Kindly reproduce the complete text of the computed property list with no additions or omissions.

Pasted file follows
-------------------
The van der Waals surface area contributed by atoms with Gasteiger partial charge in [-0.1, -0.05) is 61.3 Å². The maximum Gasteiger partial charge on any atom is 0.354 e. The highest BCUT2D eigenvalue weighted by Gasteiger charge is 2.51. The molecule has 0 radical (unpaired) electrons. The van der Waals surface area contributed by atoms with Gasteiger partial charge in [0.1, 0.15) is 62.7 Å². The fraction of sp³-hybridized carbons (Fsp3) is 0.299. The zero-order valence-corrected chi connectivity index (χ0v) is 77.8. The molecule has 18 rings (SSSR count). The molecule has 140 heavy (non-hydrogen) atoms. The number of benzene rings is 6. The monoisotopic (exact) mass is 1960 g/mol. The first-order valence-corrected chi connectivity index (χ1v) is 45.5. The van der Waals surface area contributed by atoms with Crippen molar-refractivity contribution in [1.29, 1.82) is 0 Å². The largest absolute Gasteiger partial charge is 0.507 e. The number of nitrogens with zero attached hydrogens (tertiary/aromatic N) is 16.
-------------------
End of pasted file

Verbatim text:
The van der Waals surface area contributed by atoms with Gasteiger partial charge in [-0.1, -0.05) is 61.3 Å². The maximum Gasteiger partial charge on any atom is 0.354 e. The highest BCUT2D eigenvalue weighted by Gasteiger charge is 2.51. The molecule has 0 radical (unpaired) electrons. The van der Waals surface area contributed by atoms with Gasteiger partial charge in [0.1, 0.15) is 62.7 Å². The fraction of sp³-hybridized carbons (Fsp3) is 0.299. The zero-order valence-corrected chi connectivity index (χ0v) is 77.8. The molecule has 18 rings (SSSR count). The molecule has 140 heavy (non-hydrogen) atoms. The number of benzene rings is 6. The monoisotopic (exact) mass is 1960 g/mol. The first-order valence-corrected chi connectivity index (χ1v) is 45.5. The van der Waals surface area contributed by atoms with Crippen molar-refractivity contribution in [1.29, 1.82) is 0 Å². The largest absolute Gasteiger partial charge is 0.507 e. The number of nitrogens with zero attached hydrogens (tertiary/aromatic N) is 16.